8.9. Performing Password-Based Authentication with crypt( )


You need to use the standard Unix crypt( ) function for password-based authentication.


The standard Unix crypt( ) function typically uses a weak one-way algorithm to perform its encryption, which is usually also slow and insecure. You should, therefore, use crypt( ) only for compatibility reasons.

Despite this limitation, you might want to use crypt( ) for compatibility purposes. If so, to encrypt a password, choose a random salt and call crypt( ) with the plaintext password and the chosen salt. To verify a password encrypted with crypt( ), encrypt the plaintext password using the already encrypted password as the salt, then compare the result with the already encrypted password. If they match, the password is correct.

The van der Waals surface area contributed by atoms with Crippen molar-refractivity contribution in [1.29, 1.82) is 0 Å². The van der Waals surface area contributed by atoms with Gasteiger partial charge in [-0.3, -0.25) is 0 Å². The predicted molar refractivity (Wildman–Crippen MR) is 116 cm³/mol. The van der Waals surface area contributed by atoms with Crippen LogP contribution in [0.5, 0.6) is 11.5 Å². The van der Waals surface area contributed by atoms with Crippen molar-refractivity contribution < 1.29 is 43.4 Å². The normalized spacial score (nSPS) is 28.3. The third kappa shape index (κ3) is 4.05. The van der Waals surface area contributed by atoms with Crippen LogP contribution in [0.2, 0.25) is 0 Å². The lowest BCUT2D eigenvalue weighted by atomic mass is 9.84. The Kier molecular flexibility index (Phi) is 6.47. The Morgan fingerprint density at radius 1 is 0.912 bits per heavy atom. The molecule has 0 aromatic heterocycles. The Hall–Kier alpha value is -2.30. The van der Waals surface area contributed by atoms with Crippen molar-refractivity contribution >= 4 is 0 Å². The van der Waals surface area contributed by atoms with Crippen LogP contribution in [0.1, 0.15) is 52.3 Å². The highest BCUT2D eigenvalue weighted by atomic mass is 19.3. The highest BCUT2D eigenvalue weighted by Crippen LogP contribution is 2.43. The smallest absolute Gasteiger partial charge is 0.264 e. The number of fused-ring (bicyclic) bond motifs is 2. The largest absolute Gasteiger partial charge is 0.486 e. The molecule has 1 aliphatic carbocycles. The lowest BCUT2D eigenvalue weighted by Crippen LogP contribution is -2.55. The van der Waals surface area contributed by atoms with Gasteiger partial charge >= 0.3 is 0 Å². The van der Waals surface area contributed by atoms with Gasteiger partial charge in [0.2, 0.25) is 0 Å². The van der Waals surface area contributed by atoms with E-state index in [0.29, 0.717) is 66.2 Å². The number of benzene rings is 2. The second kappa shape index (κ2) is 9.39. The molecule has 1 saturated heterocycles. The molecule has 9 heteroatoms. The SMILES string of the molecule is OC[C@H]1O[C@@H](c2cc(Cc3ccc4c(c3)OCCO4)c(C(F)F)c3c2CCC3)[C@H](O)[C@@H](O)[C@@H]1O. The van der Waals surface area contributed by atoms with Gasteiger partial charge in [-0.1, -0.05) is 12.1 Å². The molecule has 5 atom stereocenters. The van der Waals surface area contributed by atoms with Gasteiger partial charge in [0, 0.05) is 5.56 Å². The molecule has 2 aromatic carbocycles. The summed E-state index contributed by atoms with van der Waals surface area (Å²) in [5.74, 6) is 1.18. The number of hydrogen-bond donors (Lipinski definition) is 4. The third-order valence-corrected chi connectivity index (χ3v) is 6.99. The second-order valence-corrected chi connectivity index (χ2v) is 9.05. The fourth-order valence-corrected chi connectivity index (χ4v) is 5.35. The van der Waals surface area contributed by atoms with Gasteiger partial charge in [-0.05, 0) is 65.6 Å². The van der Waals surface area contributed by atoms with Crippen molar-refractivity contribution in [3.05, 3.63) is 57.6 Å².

What we are doing here isn’t really encrypting a password. Actually, we are creating a password validator. We use the term encryption because it is in common use and is a more concise way to explain the process.

The crypt( ) function is normally found in use only on older Unix systems that still exclusively use the /etc/passwd file for storing user information. Modern Unix systems typically use stronger algorithms and alternate storage methods for user information, such as the Lightweight Directory Access Protocol (LDAP), Kerberos (see Recipe 8.13), NIS, or some other type of directory service.

The traditional implementation of crypt( ) uses DES (see Recipe 5.2 for a discussion of ...

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